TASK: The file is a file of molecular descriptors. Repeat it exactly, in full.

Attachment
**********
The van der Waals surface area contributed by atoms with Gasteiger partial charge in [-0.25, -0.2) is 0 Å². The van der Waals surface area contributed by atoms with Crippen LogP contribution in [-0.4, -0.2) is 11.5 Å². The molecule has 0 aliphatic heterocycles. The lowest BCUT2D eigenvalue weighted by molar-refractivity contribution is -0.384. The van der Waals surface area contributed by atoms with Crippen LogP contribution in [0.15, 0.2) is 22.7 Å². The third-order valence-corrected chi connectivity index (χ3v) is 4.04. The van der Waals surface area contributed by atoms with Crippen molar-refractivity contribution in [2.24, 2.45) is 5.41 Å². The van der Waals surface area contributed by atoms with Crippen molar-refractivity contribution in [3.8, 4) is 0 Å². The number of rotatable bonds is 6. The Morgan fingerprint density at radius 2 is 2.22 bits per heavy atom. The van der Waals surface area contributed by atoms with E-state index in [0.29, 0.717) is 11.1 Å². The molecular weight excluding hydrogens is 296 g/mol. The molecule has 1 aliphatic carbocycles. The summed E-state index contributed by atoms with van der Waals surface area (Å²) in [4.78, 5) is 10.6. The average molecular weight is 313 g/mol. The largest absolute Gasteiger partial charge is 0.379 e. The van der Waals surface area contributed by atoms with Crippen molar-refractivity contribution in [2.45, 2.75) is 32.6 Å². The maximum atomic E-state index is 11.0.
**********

The van der Waals surface area contributed by atoms with Gasteiger partial charge in [-0.25, -0.2) is 0 Å². The van der Waals surface area contributed by atoms with Crippen LogP contribution in [-0.4, -0.2) is 11.5 Å². The molecule has 0 aliphatic heterocycles. The lowest BCUT2D eigenvalue weighted by molar-refractivity contribution is -0.384. The van der Waals surface area contributed by atoms with Crippen LogP contribution in [0.15, 0.2) is 22.7 Å². The third-order valence-corrected chi connectivity index (χ3v) is 4.04. The van der Waals surface area contributed by atoms with Crippen molar-refractivity contribution in [2.24, 2.45) is 5.41 Å². The van der Waals surface area contributed by atoms with Crippen molar-refractivity contribution in [3.8, 4) is 0 Å². The number of rotatable bonds is 6. The Morgan fingerprint density at radius 2 is 2.22 bits per heavy atom. The van der Waals surface area contributed by atoms with E-state index in [0.29, 0.717) is 11.1 Å². The molecular weight excluding hydrogens is 296 g/mol. The molecule has 1 aliphatic carbocycles. The summed E-state index contributed by atoms with van der Waals surface area (Å²) in [4.78, 5) is 10.6. The average molecular weight is 313 g/mol. The largest absolute Gasteiger partial charge is 0.379 e. The van der Waals surface area contributed by atoms with Crippen molar-refractivity contribution in [2.45, 2.75) is 32.6 Å². The maximum atomic E-state index is 11.0.